On appeal from the Superior Court of New Jersey, Law Division, Hudson County, Docket No. L-4232-06.
The opinion of the court was delivered by: Jonathan N. Harris, J.S.C. (temporarily assigned).
NOT FOR PUBLICATION WITHOUT THE APPROVAL OF THE APPELLATE DIVISION
Before Judges Stern, Graves, and J. N. Harris.
Paris Wilson is the sole survivor of a tragic mass slaying. He was left for dead with life-threatening wounds as his mother and siblings lay dying nearby in their home. After enduring multiple stab wounds allegedly inflicted by his uncle, Paris was finally able--more than thirty hours after the attack--to telephone a Jersey City 9-1-1 operator for help. Rescue arrived almost immediately thereafter, but those responders could not save Paris's mother, brother, and sister who perished as a result of their grievous wounds. Unfortunately, two earlier unheeded calls to Jersey City's 9-1-1 system--one communicated during the bloodshed itself--did not promptly bring emergency response services to stop the horrors being wreaked upon the Wilson household.
Plaintiffs in this litigation seek to hold several governmental actors--together with their public employers--just as responsible for plaintiffs' harm as the alleged perpetrator himself. Our review in this appeal relates to summary judgment orders that extinguished plaintiffs' claims against all defendants on the grounds of several types of governmental immunities and certain evidentiary shortcomings. We affirm in part; reverse in part; and remand for further proceedings.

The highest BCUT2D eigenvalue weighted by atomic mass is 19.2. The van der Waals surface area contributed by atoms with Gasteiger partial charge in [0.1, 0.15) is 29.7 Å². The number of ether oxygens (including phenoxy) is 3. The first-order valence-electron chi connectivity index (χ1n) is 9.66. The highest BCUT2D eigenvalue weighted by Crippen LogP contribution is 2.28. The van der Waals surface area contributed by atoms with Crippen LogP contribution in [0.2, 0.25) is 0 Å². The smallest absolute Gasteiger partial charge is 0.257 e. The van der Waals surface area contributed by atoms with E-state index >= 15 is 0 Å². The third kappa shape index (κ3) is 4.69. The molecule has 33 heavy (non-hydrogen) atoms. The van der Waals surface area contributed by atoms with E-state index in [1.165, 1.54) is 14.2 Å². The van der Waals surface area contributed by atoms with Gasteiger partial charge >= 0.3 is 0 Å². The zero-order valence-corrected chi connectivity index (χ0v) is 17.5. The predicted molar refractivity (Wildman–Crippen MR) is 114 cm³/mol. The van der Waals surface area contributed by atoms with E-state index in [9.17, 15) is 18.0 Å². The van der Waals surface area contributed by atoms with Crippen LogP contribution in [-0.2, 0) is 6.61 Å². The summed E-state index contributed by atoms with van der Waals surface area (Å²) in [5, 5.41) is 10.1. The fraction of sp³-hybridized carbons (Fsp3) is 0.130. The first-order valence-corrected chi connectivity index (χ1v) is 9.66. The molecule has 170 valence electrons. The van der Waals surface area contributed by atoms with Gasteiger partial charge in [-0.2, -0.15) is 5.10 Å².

Because summary judgment was granted in favor of defendants, we recite the facts most favorable to plaintiffs. Estate of Hanges v. Metro. Prop. & Cas. Ins. Co., ___ N.J. ___, ___ (2010) (slip op. at 3) (citing Guido v. Duane Morris, LLP, ___ N.J. ___, ___ (2010) (citing Roa v. LAFE, 200 N.J. 555, 562 (2010))).
In the early pre-dawn hours of Tuesday, September 20, 2005, Marcia Wilson and her three young children--DeQuan, Dartagnania, and Paris--were in their Jersey City apartment located at 185 Martin Luther King Drive, also known as 207 Wegman Parkway.*fn1
According to the third amended complaint, Marcia's brother-- Dwayne Wilson--brutally attacked his family members with a knife, inflicting serious and, in some cases, lethal stab wounds upon each of them.